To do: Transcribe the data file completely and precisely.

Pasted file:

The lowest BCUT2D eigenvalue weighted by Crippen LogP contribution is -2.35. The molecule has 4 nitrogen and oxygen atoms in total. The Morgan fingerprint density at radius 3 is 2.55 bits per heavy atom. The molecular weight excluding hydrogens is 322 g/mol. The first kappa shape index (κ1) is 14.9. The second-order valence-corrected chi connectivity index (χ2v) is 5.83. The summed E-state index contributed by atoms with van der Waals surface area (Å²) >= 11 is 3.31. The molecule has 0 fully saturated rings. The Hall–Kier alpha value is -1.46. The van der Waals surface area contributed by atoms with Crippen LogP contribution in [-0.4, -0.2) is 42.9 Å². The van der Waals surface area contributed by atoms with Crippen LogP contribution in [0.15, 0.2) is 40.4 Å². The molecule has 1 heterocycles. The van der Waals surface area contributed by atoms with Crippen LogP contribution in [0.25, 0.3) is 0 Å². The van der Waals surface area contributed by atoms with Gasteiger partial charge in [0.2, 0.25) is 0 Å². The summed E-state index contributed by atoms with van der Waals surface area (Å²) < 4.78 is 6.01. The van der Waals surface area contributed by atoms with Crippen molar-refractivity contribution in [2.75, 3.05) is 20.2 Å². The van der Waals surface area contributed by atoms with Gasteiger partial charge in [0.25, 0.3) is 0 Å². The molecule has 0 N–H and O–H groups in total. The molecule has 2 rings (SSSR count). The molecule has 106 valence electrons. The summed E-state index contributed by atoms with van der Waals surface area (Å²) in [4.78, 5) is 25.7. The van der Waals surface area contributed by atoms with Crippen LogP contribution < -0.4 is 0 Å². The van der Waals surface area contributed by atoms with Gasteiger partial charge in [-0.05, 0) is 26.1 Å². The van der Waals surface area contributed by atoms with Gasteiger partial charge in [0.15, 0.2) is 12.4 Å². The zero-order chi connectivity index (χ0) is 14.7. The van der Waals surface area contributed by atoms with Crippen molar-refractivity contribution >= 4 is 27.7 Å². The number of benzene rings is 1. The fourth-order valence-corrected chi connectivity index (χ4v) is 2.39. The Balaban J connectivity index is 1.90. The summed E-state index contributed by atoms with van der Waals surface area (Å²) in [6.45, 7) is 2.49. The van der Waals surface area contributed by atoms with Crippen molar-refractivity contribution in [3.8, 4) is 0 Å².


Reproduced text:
The lowest BCUT2D eigenvalue weighted by Crippen LogP contribution is -2.35. The molecule has 4 nitrogen and oxygen atoms in total. The Morgan fingerprint density at radius 3 is 2.55 bits per heavy atom. The molecular weight excluding hydrogens is 322 g/mol. The first kappa shape index (κ1) is 14.9. The second-order valence-corrected chi connectivity index (χ2v) is 5.83. The summed E-state index contributed by atoms with van der Waals surface area (Å²) >= 11 is 3.31. The molecule has 0 fully saturated rings. The Hall–Kier alpha value is -1.46. The van der Waals surface area contributed by atoms with Crippen LogP contribution in [-0.4, -0.2) is 42.9 Å². The van der Waals surface area contributed by atoms with Crippen LogP contribution in [0.15, 0.2) is 40.4 Å². The molecule has 1 heterocycles. The van der Waals surface area contributed by atoms with Crippen LogP contribution in [0.25, 0.3) is 0 Å². The van der Waals surface area contributed by atoms with Gasteiger partial charge in [0.2, 0.25) is 0 Å². The summed E-state index contributed by atoms with van der Waals surface area (Å²) < 4.78 is 6.01. The van der Waals surface area contributed by atoms with Crippen molar-refractivity contribution in [2.75, 3.05) is 20.2 Å². The van der Waals surface area contributed by atoms with Gasteiger partial charge in [0.25, 0.3) is 0 Å². The molecule has 0 N–H and O–H groups in total. The molecule has 2 rings (SSSR count). The molecule has 106 valence electrons. The summed E-state index contributed by atoms with van der Waals surface area (Å²) in [4.78, 5) is 25.7. The van der Waals surface area contributed by atoms with Crippen LogP contribution < -0.4 is 0 Å². The van der Waals surface area contributed by atoms with Gasteiger partial charge in [-0.05, 0) is 26.1 Å². The van der Waals surface area contributed by atoms with Gasteiger partial charge in [0.15, 0.2) is 12.4 Å². The zero-order chi connectivity index (χ0) is 14.7. The van der Waals surface area contributed by atoms with Crippen molar-refractivity contribution >= 4 is 27.7 Å². The number of benzene rings is 1. The fourth-order valence-corrected chi connectivity index (χ4v) is 2.39. The Balaban J connectivity index is 1.90. The summed E-state index contributed by atoms with van der Waals surface area (Å²) in [6.45, 7) is 2.49. The van der Waals surface area contributed by atoms with Crippen molar-refractivity contribution in [3.8, 4) is 0 Å².